Regarding the different covariates investigated in this study, the non-reporting rate of snakebite cases was similar between males and females (Chi-square: 1.194; df: 1; p-value: 0.275), amongst age groups (Chi-square: 7.039; df: 3; p-value: 0.071) and time at which patients were bitten (Chi-square: 4.658; df: 2; p-value: 0.097) (Table 3). However, the non-reporting rate was significantly different among (i) occupational categories (Chi-square: 15.107; df: 4; p-value: 0.004), traders, students and farmers/breeders exhibiting highest non-reporting rates compared to civil servants and housewives; (ii) religions (Chi-square: 33.782; df: 3; p-value < 0.0001), Muslims exhibiting the lowest non-reporting rate; (iii) places where snakebite occurred (Chi-square: 9.294; df: 2; p-value: 0.010), people bitten at their workplace or at home reporting the less snakebites; and (iv) site of snakebite (Chi-square: 24.670; df: 3; p-value < 0.0001), individuals bitten on the head exhibiting the lowest snakebite non-reporting rates (Table 3).

Table 3 Non-reporting rate of snakebite cases according to gender, occupation, age group, religion as well as place, time and site of snakebite

Discussion

Because of its high burden, snakebite is now among the WHO Neglected Tropical Diseases (NTDs) needing an intervention. This requires an up to date mapping of this neglected condition to prompt better management. In Cameroon where snakebite incidence is among the greatest in Africa, snakebites have been registered among Potential Epidemic Diseases (PED), and weekly reports are elaborated at health districts level for up to date data. The objective of this study was to assess the real snakebites reporting rate in the Centre Region of Cameroon. To do this, a retro-prospective survey was carried out following two sampling techniques, cluster and snowball approaches.

This study reveals that snakebites were more frequent among females, though the sex ratio was highly male biased in others studies [9]. This could be explained by the fact that in this study, the main exposure/risk factor to snakebites, agriculture, is mostly practiced by women. An important increase in the number of snakebite cases was recorded during the day, and especially at the beginning of the rainy season. A similar result has already been observed in Senegal by Chippaux and Diallo where 60% of the cases occurred during the day and 55% during the rainy season [9]. In fact, snakes appear to be disturbed in their biotopes at the beginning of the rainy season, either by the nature of time due to precipitation or by human being involved in intense agricultural activities.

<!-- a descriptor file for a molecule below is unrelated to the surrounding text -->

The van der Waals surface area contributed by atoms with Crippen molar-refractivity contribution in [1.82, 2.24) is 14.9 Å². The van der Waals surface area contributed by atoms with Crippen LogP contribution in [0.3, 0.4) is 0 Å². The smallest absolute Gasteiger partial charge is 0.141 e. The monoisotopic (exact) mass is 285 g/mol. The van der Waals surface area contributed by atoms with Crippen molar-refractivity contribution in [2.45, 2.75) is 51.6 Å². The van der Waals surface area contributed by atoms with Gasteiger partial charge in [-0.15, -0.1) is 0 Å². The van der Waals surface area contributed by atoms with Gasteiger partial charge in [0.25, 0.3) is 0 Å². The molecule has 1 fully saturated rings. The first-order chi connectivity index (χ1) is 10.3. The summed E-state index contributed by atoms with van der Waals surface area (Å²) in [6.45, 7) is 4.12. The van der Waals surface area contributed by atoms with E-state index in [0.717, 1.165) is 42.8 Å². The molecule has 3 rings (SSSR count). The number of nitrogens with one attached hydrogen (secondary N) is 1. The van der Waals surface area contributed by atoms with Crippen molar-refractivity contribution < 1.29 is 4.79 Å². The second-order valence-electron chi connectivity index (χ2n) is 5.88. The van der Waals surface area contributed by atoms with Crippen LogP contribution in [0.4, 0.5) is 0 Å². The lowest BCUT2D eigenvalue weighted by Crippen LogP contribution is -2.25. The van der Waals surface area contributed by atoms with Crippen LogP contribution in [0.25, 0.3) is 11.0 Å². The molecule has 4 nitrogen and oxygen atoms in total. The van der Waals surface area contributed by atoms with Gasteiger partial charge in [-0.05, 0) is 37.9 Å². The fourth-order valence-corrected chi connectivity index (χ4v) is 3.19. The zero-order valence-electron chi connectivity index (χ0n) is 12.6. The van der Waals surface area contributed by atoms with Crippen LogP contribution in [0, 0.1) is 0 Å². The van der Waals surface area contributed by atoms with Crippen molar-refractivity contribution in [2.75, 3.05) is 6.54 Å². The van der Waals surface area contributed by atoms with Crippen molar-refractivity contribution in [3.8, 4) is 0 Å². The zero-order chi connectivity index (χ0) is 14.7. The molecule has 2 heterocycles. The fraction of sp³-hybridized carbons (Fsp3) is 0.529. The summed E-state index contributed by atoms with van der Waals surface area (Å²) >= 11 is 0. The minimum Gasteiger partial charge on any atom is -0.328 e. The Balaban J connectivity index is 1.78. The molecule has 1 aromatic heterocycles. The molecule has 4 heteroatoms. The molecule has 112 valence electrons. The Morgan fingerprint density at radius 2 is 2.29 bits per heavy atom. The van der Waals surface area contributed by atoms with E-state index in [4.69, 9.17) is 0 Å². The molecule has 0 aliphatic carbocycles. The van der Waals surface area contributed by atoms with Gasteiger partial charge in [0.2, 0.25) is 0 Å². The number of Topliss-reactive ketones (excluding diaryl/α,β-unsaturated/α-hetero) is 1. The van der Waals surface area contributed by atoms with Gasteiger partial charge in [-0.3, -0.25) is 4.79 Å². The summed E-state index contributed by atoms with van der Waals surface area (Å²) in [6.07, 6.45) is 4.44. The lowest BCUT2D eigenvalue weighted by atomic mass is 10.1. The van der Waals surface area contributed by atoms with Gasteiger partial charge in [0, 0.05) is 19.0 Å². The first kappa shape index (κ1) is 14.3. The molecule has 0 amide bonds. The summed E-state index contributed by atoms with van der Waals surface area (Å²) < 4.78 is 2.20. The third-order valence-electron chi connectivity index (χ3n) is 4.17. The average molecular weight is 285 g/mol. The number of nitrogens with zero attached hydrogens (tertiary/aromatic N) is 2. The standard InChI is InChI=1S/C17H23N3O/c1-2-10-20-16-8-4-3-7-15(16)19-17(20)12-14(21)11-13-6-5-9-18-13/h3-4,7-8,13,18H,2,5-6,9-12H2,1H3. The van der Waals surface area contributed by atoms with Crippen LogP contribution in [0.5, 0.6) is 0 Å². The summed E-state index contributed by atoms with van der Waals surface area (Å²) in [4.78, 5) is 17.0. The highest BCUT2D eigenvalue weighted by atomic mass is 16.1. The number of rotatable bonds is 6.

A heterogeneous distribution of snakebite cases was observed by health district and might be explained by the diversity of the environmental facets of this Region which offers to the herpetofauna suitable biotopes for development. It would also be due to the types of activities carried out by the inhabitants. Indeed, the practice of agriculture has been identified as the main risk factor for snakebites in several epidemiological studies conducted in the African context [3, 10]. In this study, the Ntui health district where the highest morbidity rate was observed is one of the main agricultural area in the Centre Region, and it was found that farmers are the most bitten and are most often bitten during their activities. Also, the high proportion of victims among active adults (66.0%) and the relatively high number of accidents during agricultural activities indicate the existence of a rich snake fauna in this study environment. In the studies conducted in sites characterized by a depletion of snakes fauna like the region of Niakhar in Senegal, a lower snakebite rate is observed [9, 11].

The incidence of bites in the study area (36,6 snakebites per 100,000 inhabitants), is nearly five times lower than the 250 per 100,000 usually observed in rural areas of sub-Saharan Africa [11]. This can be explained by the fact that our study site was a semi-rural/semi-urban environment plagued by the rural exodus. However, three rural health areas have similar incidence rates with those commonly found in rural areas of sub-Saharan Africa. The reported morbidity (49 envenomations per 100 victims) is substantially higher than those in rural and Sahelian areas of Senegal [9]. The high morbidity of snakebites in the Centre Region (Cameroon) might be explained by the fact that the study site is located in the South-Cameroon plateau grouping the largest diversity of venomous snakes of the country [6].